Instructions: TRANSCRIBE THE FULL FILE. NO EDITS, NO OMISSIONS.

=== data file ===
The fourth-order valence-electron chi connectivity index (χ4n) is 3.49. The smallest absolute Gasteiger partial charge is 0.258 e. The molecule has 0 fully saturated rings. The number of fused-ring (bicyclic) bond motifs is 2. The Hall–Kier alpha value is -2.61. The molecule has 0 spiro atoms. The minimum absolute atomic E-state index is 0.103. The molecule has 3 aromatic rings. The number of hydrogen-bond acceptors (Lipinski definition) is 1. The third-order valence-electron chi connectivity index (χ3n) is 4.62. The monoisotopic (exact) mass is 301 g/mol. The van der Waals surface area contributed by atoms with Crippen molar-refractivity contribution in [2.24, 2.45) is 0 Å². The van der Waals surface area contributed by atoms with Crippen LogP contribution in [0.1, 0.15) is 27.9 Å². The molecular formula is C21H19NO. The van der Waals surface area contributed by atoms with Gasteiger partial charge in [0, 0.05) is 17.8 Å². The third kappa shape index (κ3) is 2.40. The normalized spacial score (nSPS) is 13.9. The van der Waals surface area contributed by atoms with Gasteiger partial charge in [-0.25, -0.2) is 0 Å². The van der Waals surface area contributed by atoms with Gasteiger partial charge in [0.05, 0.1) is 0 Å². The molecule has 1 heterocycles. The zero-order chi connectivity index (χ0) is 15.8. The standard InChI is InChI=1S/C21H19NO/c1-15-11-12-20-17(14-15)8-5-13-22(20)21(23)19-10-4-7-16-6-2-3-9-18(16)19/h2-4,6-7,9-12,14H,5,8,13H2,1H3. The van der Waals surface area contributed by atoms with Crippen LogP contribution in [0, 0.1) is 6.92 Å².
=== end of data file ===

The fourth-order valence-electron chi connectivity index (χ4n) is 3.49. The smallest absolute Gasteiger partial charge is 0.258 e. The molecule has 0 fully saturated rings. The number of fused-ring (bicyclic) bond motifs is 2. The Hall–Kier alpha value is -2.61. The molecule has 0 spiro atoms. The minimum absolute atomic E-state index is 0.103. The molecule has 3 aromatic rings. The number of hydrogen-bond acceptors (Lipinski definition) is 1. The third-order valence-electron chi connectivity index (χ3n) is 4.62. The monoisotopic (exact) mass is 301 g/mol. The van der Waals surface area contributed by atoms with Crippen molar-refractivity contribution in [2.24, 2.45) is 0 Å². The van der Waals surface area contributed by atoms with Crippen LogP contribution in [0.1, 0.15) is 27.9 Å². The molecular formula is C21H19NO. The van der Waals surface area contributed by atoms with Gasteiger partial charge in [0, 0.05) is 17.8 Å². The third kappa shape index (κ3) is 2.40. The normalized spacial score (nSPS) is 13.9. The van der Waals surface area contributed by atoms with Gasteiger partial charge in [-0.25, -0.2) is 0 Å². The van der Waals surface area contributed by atoms with Gasteiger partial charge in [0.05, 0.1) is 0 Å². The molecule has 1 heterocycles. The zero-order chi connectivity index (χ0) is 15.8. The standard InChI is InChI=1S/C21H19NO/c1-15-11-12-20-17(14-15)8-5-13-22(20)21(23)19-10-4-7-16-6-2-3-9-18(16)19/h2-4,6-7,9-12,14H,5,8,13H2,1H3. The van der Waals surface area contributed by atoms with Crippen LogP contribution in [0, 0.1) is 6.92 Å².